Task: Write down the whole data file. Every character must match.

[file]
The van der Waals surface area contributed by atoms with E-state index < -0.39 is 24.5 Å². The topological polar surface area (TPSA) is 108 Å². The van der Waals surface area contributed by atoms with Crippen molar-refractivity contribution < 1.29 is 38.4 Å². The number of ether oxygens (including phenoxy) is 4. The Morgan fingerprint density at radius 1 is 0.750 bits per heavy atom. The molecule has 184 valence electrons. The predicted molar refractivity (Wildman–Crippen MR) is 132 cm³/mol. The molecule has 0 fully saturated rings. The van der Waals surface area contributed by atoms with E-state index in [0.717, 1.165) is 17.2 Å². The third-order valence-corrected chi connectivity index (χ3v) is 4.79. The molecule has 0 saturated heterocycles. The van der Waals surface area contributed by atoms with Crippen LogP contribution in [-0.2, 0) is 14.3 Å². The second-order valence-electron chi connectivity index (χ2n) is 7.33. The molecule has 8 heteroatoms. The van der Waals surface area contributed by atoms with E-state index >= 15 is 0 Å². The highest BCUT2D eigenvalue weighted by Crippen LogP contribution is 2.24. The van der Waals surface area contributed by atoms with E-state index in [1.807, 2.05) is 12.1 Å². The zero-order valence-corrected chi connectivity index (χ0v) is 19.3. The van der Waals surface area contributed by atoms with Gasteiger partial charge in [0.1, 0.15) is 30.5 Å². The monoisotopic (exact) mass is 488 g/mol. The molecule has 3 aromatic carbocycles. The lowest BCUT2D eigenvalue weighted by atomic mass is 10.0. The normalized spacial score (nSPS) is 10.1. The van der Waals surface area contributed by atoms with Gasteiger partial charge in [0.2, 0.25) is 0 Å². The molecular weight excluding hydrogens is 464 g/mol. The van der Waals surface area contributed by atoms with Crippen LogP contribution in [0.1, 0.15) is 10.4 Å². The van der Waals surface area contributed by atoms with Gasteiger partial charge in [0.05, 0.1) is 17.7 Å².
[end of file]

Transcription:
The van der Waals surface area contributed by atoms with E-state index < -0.39 is 24.5 Å². The topological polar surface area (TPSA) is 108 Å². The van der Waals surface area contributed by atoms with Crippen molar-refractivity contribution < 1.29 is 38.4 Å². The number of ether oxygens (including phenoxy) is 4. The Morgan fingerprint density at radius 1 is 0.750 bits per heavy atom. The molecule has 184 valence electrons. The predicted molar refractivity (Wildman–Crippen MR) is 132 cm³/mol. The molecule has 0 fully saturated rings. The van der Waals surface area contributed by atoms with E-state index in [0.717, 1.165) is 17.2 Å². The third-order valence-corrected chi connectivity index (χ3v) is 4.79. The molecule has 0 saturated heterocycles. The van der Waals surface area contributed by atoms with Crippen LogP contribution in [-0.2, 0) is 14.3 Å². The second-order valence-electron chi connectivity index (χ2n) is 7.33. The molecule has 8 heteroatoms. The van der Waals surface area contributed by atoms with E-state index >= 15 is 0 Å². The highest BCUT2D eigenvalue weighted by Crippen LogP contribution is 2.24. The van der Waals surface area contributed by atoms with E-state index in [1.807, 2.05) is 12.1 Å². The zero-order valence-corrected chi connectivity index (χ0v) is 19.3. The van der Waals surface area contributed by atoms with Gasteiger partial charge in [0.1, 0.15) is 30.5 Å². The monoisotopic (exact) mass is 488 g/mol. The molecule has 3 aromatic carbocycles. The lowest BCUT2D eigenvalue weighted by atomic mass is 10.0. The normalized spacial score (nSPS) is 10.1. The van der Waals surface area contributed by atoms with Gasteiger partial charge in [0.2, 0.25) is 0 Å². The molecular weight excluding hydrogens is 464 g/mol. The van der Waals surface area contributed by atoms with Crippen LogP contribution in [0.1, 0.15) is 10.4 Å². The van der Waals surface area contributed by atoms with Gasteiger partial charge in [0.05, 0.1) is 17.7 Å².